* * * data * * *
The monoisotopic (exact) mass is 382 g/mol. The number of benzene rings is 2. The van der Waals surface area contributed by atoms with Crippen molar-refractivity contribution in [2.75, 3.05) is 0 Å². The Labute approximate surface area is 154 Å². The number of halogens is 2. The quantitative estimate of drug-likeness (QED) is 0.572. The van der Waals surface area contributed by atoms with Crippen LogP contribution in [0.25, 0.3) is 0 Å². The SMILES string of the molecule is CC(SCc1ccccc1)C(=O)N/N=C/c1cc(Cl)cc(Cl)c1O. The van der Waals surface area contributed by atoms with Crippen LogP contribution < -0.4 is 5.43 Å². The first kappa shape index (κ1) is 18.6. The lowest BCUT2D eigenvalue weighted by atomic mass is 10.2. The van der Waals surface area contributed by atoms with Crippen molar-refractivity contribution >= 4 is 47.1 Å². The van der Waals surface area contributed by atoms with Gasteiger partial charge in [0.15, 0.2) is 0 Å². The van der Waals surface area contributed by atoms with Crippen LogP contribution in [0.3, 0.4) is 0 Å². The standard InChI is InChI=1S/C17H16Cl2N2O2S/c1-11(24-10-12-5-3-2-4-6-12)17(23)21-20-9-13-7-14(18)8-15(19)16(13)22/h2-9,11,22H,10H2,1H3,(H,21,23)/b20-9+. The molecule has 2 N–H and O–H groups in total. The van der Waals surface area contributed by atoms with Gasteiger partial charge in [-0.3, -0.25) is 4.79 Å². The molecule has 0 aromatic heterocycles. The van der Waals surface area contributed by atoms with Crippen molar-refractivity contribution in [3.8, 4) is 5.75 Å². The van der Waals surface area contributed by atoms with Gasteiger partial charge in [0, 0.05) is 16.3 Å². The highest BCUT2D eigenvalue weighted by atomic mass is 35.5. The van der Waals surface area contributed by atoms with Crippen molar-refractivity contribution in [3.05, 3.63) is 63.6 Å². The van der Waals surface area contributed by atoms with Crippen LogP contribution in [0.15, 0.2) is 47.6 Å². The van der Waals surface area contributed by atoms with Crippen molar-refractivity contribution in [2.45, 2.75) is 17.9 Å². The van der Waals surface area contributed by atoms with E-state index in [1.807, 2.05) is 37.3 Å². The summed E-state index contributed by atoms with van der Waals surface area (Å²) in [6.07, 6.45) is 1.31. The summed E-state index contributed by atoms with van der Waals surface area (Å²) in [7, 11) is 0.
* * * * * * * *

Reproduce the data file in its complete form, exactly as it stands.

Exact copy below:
The monoisotopic (exact) mass is 382 g/mol. The number of benzene rings is 2. The van der Waals surface area contributed by atoms with Crippen molar-refractivity contribution in [2.75, 3.05) is 0 Å². The Labute approximate surface area is 154 Å². The number of halogens is 2. The quantitative estimate of drug-likeness (QED) is 0.572. The van der Waals surface area contributed by atoms with Crippen LogP contribution in [0.25, 0.3) is 0 Å². The SMILES string of the molecule is CC(SCc1ccccc1)C(=O)N/N=C/c1cc(Cl)cc(Cl)c1O. The van der Waals surface area contributed by atoms with Crippen LogP contribution < -0.4 is 5.43 Å². The first kappa shape index (κ1) is 18.6. The lowest BCUT2D eigenvalue weighted by atomic mass is 10.2. The van der Waals surface area contributed by atoms with Crippen molar-refractivity contribution >= 4 is 47.1 Å². The van der Waals surface area contributed by atoms with Gasteiger partial charge in [0.15, 0.2) is 0 Å². The van der Waals surface area contributed by atoms with Crippen LogP contribution in [0.3, 0.4) is 0 Å². The standard InChI is InChI=1S/C17H16Cl2N2O2S/c1-11(24-10-12-5-3-2-4-6-12)17(23)21-20-9-13-7-14(18)8-15(19)16(13)22/h2-9,11,22H,10H2,1H3,(H,21,23)/b20-9+. The molecule has 2 N–H and O–H groups in total. The van der Waals surface area contributed by atoms with Gasteiger partial charge in [-0.3, -0.25) is 4.79 Å². The molecule has 0 aromatic heterocycles. The van der Waals surface area contributed by atoms with Crippen molar-refractivity contribution in [3.8, 4) is 5.75 Å². The van der Waals surface area contributed by atoms with Gasteiger partial charge in [0, 0.05) is 16.3 Å². The highest BCUT2D eigenvalue weighted by atomic mass is 35.5. The van der Waals surface area contributed by atoms with Crippen molar-refractivity contribution in [3.05, 3.63) is 63.6 Å². The van der Waals surface area contributed by atoms with Crippen LogP contribution in [0.15, 0.2) is 47.6 Å². The van der Waals surface area contributed by atoms with Crippen molar-refractivity contribution in [2.45, 2.75) is 17.9 Å². The van der Waals surface area contributed by atoms with E-state index in [1.807, 2.05) is 37.3 Å². The summed E-state index contributed by atoms with van der Waals surface area (Å²) in [6.07, 6.45) is 1.31. The summed E-state index contributed by atoms with van der Waals surface area (Å²) in [7, 11) is 0.